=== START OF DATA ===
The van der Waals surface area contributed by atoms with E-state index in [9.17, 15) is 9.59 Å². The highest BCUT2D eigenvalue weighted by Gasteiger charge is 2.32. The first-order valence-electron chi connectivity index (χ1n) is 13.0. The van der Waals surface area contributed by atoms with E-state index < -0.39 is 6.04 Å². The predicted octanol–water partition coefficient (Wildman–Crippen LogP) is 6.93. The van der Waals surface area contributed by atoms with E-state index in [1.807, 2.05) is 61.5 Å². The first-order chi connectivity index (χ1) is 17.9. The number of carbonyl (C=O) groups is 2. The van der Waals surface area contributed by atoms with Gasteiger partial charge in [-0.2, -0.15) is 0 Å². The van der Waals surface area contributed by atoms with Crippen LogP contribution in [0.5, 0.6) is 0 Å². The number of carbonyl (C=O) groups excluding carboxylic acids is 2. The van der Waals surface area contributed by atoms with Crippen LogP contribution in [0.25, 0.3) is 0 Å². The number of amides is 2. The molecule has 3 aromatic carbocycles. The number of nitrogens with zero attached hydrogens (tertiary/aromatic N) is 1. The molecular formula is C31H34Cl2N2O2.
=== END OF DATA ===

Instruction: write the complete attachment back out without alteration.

The van der Waals surface area contributed by atoms with E-state index in [9.17, 15) is 9.59 Å². The highest BCUT2D eigenvalue weighted by Gasteiger charge is 2.32. The first-order valence-electron chi connectivity index (χ1n) is 13.0. The van der Waals surface area contributed by atoms with E-state index < -0.39 is 6.04 Å². The predicted octanol–water partition coefficient (Wildman–Crippen LogP) is 6.93. The van der Waals surface area contributed by atoms with E-state index in [1.807, 2.05) is 61.5 Å². The first-order chi connectivity index (χ1) is 17.9. The number of carbonyl (C=O) groups is 2. The van der Waals surface area contributed by atoms with Gasteiger partial charge in [-0.2, -0.15) is 0 Å². The van der Waals surface area contributed by atoms with Crippen LogP contribution in [0.5, 0.6) is 0 Å². The number of carbonyl (C=O) groups excluding carboxylic acids is 2. The van der Waals surface area contributed by atoms with Crippen LogP contribution in [0.25, 0.3) is 0 Å². The number of amides is 2. The molecule has 3 aromatic carbocycles. The number of nitrogens with zero attached hydrogens (tertiary/aromatic N) is 1. The molecular formula is C31H34Cl2N2O2.